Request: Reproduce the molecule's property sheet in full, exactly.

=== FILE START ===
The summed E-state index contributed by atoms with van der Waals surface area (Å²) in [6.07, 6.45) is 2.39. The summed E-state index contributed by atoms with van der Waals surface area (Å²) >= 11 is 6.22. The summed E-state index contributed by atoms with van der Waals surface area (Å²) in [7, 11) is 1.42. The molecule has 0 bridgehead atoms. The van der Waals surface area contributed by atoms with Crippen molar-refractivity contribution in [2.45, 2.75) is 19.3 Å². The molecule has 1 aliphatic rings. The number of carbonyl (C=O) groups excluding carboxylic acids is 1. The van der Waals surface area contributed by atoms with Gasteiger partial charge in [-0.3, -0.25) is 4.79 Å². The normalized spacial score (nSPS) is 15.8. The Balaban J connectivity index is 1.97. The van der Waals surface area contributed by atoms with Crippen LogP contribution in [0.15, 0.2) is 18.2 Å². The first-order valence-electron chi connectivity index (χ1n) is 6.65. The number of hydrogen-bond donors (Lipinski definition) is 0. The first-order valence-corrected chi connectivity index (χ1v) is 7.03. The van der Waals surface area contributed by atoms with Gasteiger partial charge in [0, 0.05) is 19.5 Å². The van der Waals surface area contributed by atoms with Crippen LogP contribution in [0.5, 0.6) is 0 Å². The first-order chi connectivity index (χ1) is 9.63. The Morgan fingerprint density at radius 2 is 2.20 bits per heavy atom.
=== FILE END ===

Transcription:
The summed E-state index contributed by atoms with van der Waals surface area (Å²) in [6.07, 6.45) is 2.39. The summed E-state index contributed by atoms with van der Waals surface area (Å²) >= 11 is 6.22. The summed E-state index contributed by atoms with van der Waals surface area (Å²) in [7, 11) is 1.42. The molecule has 0 bridgehead atoms. The van der Waals surface area contributed by atoms with Crippen molar-refractivity contribution in [2.45, 2.75) is 19.3 Å². The molecule has 1 aliphatic rings. The number of carbonyl (C=O) groups excluding carboxylic acids is 1. The van der Waals surface area contributed by atoms with Gasteiger partial charge in [-0.3, -0.25) is 4.79 Å². The normalized spacial score (nSPS) is 15.8. The Balaban J connectivity index is 1.97. The van der Waals surface area contributed by atoms with Crippen LogP contribution in [0.15, 0.2) is 18.2 Å². The first-order valence-electron chi connectivity index (χ1n) is 6.65. The number of hydrogen-bond donors (Lipinski definition) is 0. The first-order valence-corrected chi connectivity index (χ1v) is 7.03. The van der Waals surface area contributed by atoms with Gasteiger partial charge in [0, 0.05) is 19.5 Å². The van der Waals surface area contributed by atoms with Crippen LogP contribution in [0.5, 0.6) is 0 Å². The first-order chi connectivity index (χ1) is 9.63. The Morgan fingerprint density at radius 2 is 2.20 bits per heavy atom.